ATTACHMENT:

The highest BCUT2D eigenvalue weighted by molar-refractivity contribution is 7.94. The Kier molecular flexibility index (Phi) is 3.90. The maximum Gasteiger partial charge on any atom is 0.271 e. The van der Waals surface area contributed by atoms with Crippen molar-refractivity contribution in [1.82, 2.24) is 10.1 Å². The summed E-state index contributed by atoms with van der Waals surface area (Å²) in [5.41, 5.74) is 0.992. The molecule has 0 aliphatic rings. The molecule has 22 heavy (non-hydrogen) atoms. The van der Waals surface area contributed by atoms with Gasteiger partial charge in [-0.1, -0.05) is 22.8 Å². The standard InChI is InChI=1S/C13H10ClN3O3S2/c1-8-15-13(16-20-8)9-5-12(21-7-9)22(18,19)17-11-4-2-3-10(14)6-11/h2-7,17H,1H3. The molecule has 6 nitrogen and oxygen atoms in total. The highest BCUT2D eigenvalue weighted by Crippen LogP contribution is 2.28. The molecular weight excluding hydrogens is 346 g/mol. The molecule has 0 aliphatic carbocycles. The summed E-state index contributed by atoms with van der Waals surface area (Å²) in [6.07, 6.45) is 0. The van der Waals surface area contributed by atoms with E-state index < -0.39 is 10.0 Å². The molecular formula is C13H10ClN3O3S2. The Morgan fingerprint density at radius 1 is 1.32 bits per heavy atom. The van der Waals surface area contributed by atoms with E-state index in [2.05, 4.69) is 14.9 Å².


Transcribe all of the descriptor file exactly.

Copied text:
The highest BCUT2D eigenvalue weighted by molar-refractivity contribution is 7.94. The Kier molecular flexibility index (Phi) is 3.90. The maximum Gasteiger partial charge on any atom is 0.271 e. The van der Waals surface area contributed by atoms with Crippen molar-refractivity contribution in [1.82, 2.24) is 10.1 Å². The summed E-state index contributed by atoms with van der Waals surface area (Å²) in [5.41, 5.74) is 0.992. The molecule has 0 aliphatic rings. The molecule has 22 heavy (non-hydrogen) atoms. The van der Waals surface area contributed by atoms with Gasteiger partial charge in [-0.1, -0.05) is 22.8 Å². The standard InChI is InChI=1S/C13H10ClN3O3S2/c1-8-15-13(16-20-8)9-5-12(21-7-9)22(18,19)17-11-4-2-3-10(14)6-11/h2-7,17H,1H3. The molecule has 6 nitrogen and oxygen atoms in total. The highest BCUT2D eigenvalue weighted by Crippen LogP contribution is 2.28. The molecular weight excluding hydrogens is 346 g/mol. The molecule has 0 aliphatic carbocycles. The summed E-state index contributed by atoms with van der Waals surface area (Å²) in [6.07, 6.45) is 0. The van der Waals surface area contributed by atoms with E-state index < -0.39 is 10.0 Å². The molecular formula is C13H10ClN3O3S2. The Morgan fingerprint density at radius 1 is 1.32 bits per heavy atom. The van der Waals surface area contributed by atoms with E-state index in [2.05, 4.69) is 14.9 Å².